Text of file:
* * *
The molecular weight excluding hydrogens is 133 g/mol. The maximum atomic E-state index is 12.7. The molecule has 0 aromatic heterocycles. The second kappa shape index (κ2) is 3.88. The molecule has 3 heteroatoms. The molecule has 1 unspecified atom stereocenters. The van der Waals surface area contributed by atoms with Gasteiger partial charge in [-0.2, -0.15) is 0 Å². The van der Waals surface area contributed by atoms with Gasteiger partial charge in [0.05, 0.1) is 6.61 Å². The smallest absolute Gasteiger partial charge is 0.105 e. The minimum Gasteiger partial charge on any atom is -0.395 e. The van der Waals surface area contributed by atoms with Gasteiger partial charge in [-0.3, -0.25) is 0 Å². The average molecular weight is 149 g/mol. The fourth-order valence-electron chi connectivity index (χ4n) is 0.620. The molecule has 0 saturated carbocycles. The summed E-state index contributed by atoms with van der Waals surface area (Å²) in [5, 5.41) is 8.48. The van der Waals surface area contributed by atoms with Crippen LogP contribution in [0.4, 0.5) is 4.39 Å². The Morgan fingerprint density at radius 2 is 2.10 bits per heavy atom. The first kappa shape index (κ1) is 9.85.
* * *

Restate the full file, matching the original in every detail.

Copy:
The molecular weight excluding hydrogens is 133 g/mol. The maximum atomic E-state index is 12.7. The molecule has 0 aromatic heterocycles. The second kappa shape index (κ2) is 3.88. The molecule has 3 heteroatoms. The molecule has 1 unspecified atom stereocenters. The van der Waals surface area contributed by atoms with Gasteiger partial charge in [-0.2, -0.15) is 0 Å². The van der Waals surface area contributed by atoms with Gasteiger partial charge in [0.05, 0.1) is 6.61 Å². The smallest absolute Gasteiger partial charge is 0.105 e. The minimum Gasteiger partial charge on any atom is -0.395 e. The van der Waals surface area contributed by atoms with Gasteiger partial charge in [-0.3, -0.25) is 0 Å². The average molecular weight is 149 g/mol. The fourth-order valence-electron chi connectivity index (χ4n) is 0.620. The molecule has 0 saturated carbocycles. The summed E-state index contributed by atoms with van der Waals surface area (Å²) in [5, 5.41) is 8.48. The van der Waals surface area contributed by atoms with Crippen LogP contribution in [0.4, 0.5) is 4.39 Å². The Morgan fingerprint density at radius 2 is 2.10 bits per heavy atom. The first kappa shape index (κ1) is 9.85.